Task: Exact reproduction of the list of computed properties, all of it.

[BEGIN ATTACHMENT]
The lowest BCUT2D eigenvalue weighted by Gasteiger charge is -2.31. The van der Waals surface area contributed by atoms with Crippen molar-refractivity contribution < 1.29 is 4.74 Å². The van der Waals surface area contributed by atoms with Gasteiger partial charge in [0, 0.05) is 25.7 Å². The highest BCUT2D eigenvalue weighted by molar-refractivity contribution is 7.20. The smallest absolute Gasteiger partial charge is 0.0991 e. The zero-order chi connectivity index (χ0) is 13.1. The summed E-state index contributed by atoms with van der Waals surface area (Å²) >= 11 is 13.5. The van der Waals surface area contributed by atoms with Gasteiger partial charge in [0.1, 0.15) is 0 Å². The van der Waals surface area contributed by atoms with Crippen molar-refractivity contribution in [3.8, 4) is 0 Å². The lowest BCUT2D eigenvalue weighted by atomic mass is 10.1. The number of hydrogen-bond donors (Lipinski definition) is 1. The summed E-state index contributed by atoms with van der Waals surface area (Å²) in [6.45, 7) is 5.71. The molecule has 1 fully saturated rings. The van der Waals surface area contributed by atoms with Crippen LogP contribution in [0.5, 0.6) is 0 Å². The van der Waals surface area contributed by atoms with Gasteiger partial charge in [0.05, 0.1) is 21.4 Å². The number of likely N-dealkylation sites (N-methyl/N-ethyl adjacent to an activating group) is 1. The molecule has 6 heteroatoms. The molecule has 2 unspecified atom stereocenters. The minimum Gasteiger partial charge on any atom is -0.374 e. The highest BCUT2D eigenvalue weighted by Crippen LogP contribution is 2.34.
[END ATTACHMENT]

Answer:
The lowest BCUT2D eigenvalue weighted by Gasteiger charge is -2.31. The van der Waals surface area contributed by atoms with Crippen molar-refractivity contribution < 1.29 is 4.74 Å². The van der Waals surface area contributed by atoms with Gasteiger partial charge in [0, 0.05) is 25.7 Å². The highest BCUT2D eigenvalue weighted by molar-refractivity contribution is 7.20. The smallest absolute Gasteiger partial charge is 0.0991 e. The zero-order chi connectivity index (χ0) is 13.1. The summed E-state index contributed by atoms with van der Waals surface area (Å²) >= 11 is 13.5. The van der Waals surface area contributed by atoms with Gasteiger partial charge in [0.1, 0.15) is 0 Å². The van der Waals surface area contributed by atoms with Crippen molar-refractivity contribution in [3.8, 4) is 0 Å². The lowest BCUT2D eigenvalue weighted by atomic mass is 10.1. The number of hydrogen-bond donors (Lipinski definition) is 1. The summed E-state index contributed by atoms with van der Waals surface area (Å²) in [6.45, 7) is 5.71. The molecule has 1 fully saturated rings. The van der Waals surface area contributed by atoms with Crippen LogP contribution in [0.5, 0.6) is 0 Å². The van der Waals surface area contributed by atoms with Gasteiger partial charge in [0.05, 0.1) is 21.4 Å². The number of likely N-dealkylation sites (N-methyl/N-ethyl adjacent to an activating group) is 1. The molecule has 6 heteroatoms. The molecule has 2 unspecified atom stereocenters. The minimum Gasteiger partial charge on any atom is -0.374 e. The highest BCUT2D eigenvalue weighted by Crippen LogP contribution is 2.34.